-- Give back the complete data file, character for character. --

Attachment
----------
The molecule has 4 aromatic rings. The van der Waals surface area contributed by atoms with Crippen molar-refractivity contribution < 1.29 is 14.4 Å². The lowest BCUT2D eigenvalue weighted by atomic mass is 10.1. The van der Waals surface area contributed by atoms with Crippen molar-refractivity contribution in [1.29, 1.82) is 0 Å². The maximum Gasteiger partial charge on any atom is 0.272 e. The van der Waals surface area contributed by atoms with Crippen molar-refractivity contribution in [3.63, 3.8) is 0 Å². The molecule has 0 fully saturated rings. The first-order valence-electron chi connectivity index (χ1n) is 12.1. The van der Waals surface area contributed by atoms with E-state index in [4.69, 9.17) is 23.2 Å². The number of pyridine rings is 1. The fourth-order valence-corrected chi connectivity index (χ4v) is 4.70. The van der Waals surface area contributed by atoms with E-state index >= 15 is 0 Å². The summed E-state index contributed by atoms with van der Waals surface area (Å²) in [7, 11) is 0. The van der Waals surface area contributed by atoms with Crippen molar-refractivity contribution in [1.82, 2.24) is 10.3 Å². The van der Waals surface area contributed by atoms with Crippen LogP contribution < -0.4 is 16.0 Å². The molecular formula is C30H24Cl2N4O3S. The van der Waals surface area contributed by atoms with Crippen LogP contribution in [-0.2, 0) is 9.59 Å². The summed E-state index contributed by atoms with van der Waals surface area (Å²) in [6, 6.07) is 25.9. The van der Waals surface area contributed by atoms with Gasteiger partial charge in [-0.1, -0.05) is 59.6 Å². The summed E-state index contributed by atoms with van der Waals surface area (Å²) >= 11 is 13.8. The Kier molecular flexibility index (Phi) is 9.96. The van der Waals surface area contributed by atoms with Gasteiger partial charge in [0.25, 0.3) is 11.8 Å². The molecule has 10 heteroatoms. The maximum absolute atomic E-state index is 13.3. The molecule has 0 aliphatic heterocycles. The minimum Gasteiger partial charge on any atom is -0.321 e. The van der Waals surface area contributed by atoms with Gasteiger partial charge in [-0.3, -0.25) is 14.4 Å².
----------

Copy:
The molecule has 4 aromatic rings. The van der Waals surface area contributed by atoms with Crippen molar-refractivity contribution < 1.29 is 14.4 Å². The lowest BCUT2D eigenvalue weighted by atomic mass is 10.1. The van der Waals surface area contributed by atoms with Crippen molar-refractivity contribution in [1.29, 1.82) is 0 Å². The maximum Gasteiger partial charge on any atom is 0.272 e. The van der Waals surface area contributed by atoms with Crippen molar-refractivity contribution in [3.63, 3.8) is 0 Å². The molecule has 0 fully saturated rings. The first-order valence-electron chi connectivity index (χ1n) is 12.1. The van der Waals surface area contributed by atoms with E-state index in [4.69, 9.17) is 23.2 Å². The number of pyridine rings is 1. The fourth-order valence-corrected chi connectivity index (χ4v) is 4.70. The van der Waals surface area contributed by atoms with E-state index >= 15 is 0 Å². The summed E-state index contributed by atoms with van der Waals surface area (Å²) in [7, 11) is 0. The van der Waals surface area contributed by atoms with Crippen molar-refractivity contribution in [1.82, 2.24) is 10.3 Å². The van der Waals surface area contributed by atoms with Crippen LogP contribution < -0.4 is 16.0 Å². The molecular formula is C30H24Cl2N4O3S. The van der Waals surface area contributed by atoms with Crippen LogP contribution in [-0.2, 0) is 9.59 Å². The summed E-state index contributed by atoms with van der Waals surface area (Å²) in [6, 6.07) is 25.9. The van der Waals surface area contributed by atoms with Gasteiger partial charge in [-0.1, -0.05) is 59.6 Å². The summed E-state index contributed by atoms with van der Waals surface area (Å²) >= 11 is 13.8. The Kier molecular flexibility index (Phi) is 9.96. The van der Waals surface area contributed by atoms with Gasteiger partial charge in [0.25, 0.3) is 11.8 Å². The molecule has 10 heteroatoms. The maximum absolute atomic E-state index is 13.3. The molecule has 0 aliphatic heterocycles. The minimum Gasteiger partial charge on any atom is -0.321 e. The van der Waals surface area contributed by atoms with Gasteiger partial charge in [-0.3, -0.25) is 14.4 Å².